This system certainly simplifies arrangements, saves a lot of time and spares discovering sordid details about others. So, perhaps it has much merit. However, halachically this is not the correct approach. It is our responsibility to research potential shidduchin very carefully.
What about nichush?
Furthermore, Chazal question whether Eliezer’s method is indeed permitted, as this might violate the Torah’s prohibition against nichush, sorcery! The Gemara (Chullin 95b), quoting the great amora, Rav, states that what was performed by Eliezer, the slave of Avraham, constituted nichush!
Let me explain:
In parshas Kedoshim (Vayikra 19:26) and parshas Shoftim (Devorim 18:10-11), the Torah forbids any form of nichush, practicing the use of omens. It is prohibited to employ methods that are outside Torah to determine whether to pursue or avoid a particular course of action. According to the Rambam (Moreh Nevuchim 3:37), these practices are forbidden because they are similar to idol worship. Our relationship with Hashem may not be diluted by placing confidence or decision-making in the hands of superstitions, or worse.
Despite the issue of nichush, many commentators discuss Eliezer’s actions, thereby implying that they consider Eliezer a knowledgeable tzadik worthy of emulation, whose actions serve as a basis to learn how one should act. How can this be?
One technical answer is that, perhaps, Eliezer did not feel that the prohibition against nichush applied before the Torah was given, or that it does not apply to non-Jews (see Sanhedrin 56b).
Aside from the problem of nichush, there is another concern about Eliezer’s actions. He had been instructed to choose a wife from Avraham’s kin, but not every resident of Nachor was related to Avraham. So, how could Eliezer make the decision contingent on whether the anticipated young lady happened to be in the right place, at the right time, and generously offered to provide water?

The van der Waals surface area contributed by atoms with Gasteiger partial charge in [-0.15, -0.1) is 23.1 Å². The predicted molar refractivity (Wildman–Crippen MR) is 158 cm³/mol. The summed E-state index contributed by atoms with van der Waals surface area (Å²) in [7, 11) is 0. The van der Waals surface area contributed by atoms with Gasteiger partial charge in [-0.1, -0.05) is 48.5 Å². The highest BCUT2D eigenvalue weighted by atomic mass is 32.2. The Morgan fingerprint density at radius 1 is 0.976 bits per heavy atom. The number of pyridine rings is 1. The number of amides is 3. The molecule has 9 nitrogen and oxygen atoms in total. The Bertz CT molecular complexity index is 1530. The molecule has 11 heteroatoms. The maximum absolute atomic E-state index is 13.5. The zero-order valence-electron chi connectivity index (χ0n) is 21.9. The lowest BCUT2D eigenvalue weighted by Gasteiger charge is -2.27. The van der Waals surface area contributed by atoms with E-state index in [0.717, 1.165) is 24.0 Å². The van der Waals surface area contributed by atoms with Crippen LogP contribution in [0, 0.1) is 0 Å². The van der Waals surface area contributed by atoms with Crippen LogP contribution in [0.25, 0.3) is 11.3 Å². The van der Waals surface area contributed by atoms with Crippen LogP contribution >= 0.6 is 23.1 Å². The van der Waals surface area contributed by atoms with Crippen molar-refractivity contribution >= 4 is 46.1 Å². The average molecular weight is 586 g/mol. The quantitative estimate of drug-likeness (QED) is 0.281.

Tosafos suggests that Eliezer did not rely exclusively on Rivkah’s offering the water to propose the marriage, but first verified that she, indeed, held the correct pedigree (Chullin 95b s.v. Ke’eliezer).
Dispute regarding nichush
According to many rishonim (see Ra’avad Hilchos Avodas Kochavim 11:4, 5; Radak (Shmuel I 14:9), only practices founded on superstition, sorcery, idol worship or similar nefarious bases are prohibited because of nichush. Thus, according to the Ra’avad and the Radak, Eliezer’s condition did not violate the prohibition of nichush.
However, the Rambam does not accept this distinction, prohibiting using anything without a logical or halachic basis to make a decision or follow a plan of action (Hilchos Avodas Kochavim 11:5). The Rema (Yoreh Deah 179:4) cites both opinions, without reaching a clear conclusion, and then closes by saying that one who lives his life sincerely and is confident in Hashem’s ways will be surrounded by kindness, implying that it is better not to follow such signs.
Nevertheless, we can justify Eliezer’s actions, even according to the Rambam, based on a beraisa, quoted by the Gemara (Sanhedrin 65b-66a), that allows deciding what to do based on a logical reason for the planned course of action (see Ran ad loc.). In other words, to cancel travel plans today because it appears that it will rain is not a violation of nichush. All opinions agree that nichush does not prohibit undergoing a medical procedure that appears beneficial (Moreh Nevuchim; Meiri, Shabbos 67a), even if no one understands why it helps. Similarly, demonstrating chesed the way Eliezer asked is a good indication that the young lady has the qualities to be Yitzchak’s wife.
I quoted above a passage of Gemara that stated that the entire army that vanquished the four powerful kings led by Kedorla’omer consisted of two soldiers, Avraham and Eliezer. Although this passage is certainly intended to be a midrash and not to be taken literally, the concept the midrash is conveying is that, to Hashem, He Who wages all wars, there is no difference between an army of two (or one, for that matter) and an army of two million. If they have absolute trust in Hashem, He can have them win, even if they are two unequipped and untrained octogenarians, and if He is not interested in their success, two million highly trained Navy SEALS will suffer defeat.